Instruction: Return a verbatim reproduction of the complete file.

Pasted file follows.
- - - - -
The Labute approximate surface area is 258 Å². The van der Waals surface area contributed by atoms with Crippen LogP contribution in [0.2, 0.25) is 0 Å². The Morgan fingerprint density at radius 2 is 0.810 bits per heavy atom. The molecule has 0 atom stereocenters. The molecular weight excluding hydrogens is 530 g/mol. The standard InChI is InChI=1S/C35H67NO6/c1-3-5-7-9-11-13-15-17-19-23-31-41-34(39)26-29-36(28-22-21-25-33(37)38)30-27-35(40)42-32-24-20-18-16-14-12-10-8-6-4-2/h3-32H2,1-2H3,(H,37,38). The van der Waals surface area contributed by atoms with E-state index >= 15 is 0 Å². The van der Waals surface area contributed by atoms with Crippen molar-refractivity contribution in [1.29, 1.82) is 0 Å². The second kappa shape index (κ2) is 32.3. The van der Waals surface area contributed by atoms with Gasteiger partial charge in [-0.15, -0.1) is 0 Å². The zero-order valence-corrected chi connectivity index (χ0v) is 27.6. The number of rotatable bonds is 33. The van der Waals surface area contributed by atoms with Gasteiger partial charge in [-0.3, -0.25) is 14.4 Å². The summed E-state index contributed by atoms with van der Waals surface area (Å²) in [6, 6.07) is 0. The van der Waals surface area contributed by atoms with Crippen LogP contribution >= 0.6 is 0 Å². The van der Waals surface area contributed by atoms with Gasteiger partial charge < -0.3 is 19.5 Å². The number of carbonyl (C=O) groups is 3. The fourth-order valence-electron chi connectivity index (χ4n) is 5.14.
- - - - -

The Labute approximate surface area is 258 Å². The van der Waals surface area contributed by atoms with Crippen LogP contribution in [0.2, 0.25) is 0 Å². The Morgan fingerprint density at radius 2 is 0.810 bits per heavy atom. The molecule has 0 atom stereocenters. The molecular weight excluding hydrogens is 530 g/mol. The standard InChI is InChI=1S/C35H67NO6/c1-3-5-7-9-11-13-15-17-19-23-31-41-34(39)26-29-36(28-22-21-25-33(37)38)30-27-35(40)42-32-24-20-18-16-14-12-10-8-6-4-2/h3-32H2,1-2H3,(H,37,38). The van der Waals surface area contributed by atoms with E-state index >= 15 is 0 Å². The van der Waals surface area contributed by atoms with Crippen molar-refractivity contribution in [1.29, 1.82) is 0 Å². The second kappa shape index (κ2) is 32.3. The van der Waals surface area contributed by atoms with Gasteiger partial charge in [-0.15, -0.1) is 0 Å². The zero-order valence-corrected chi connectivity index (χ0v) is 27.6. The number of rotatable bonds is 33. The van der Waals surface area contributed by atoms with Gasteiger partial charge in [-0.3, -0.25) is 14.4 Å². The summed E-state index contributed by atoms with van der Waals surface area (Å²) in [6, 6.07) is 0. The van der Waals surface area contributed by atoms with Crippen LogP contribution >= 0.6 is 0 Å². The van der Waals surface area contributed by atoms with Gasteiger partial charge < -0.3 is 19.5 Å². The number of carbonyl (C=O) groups is 3. The fourth-order valence-electron chi connectivity index (χ4n) is 5.14.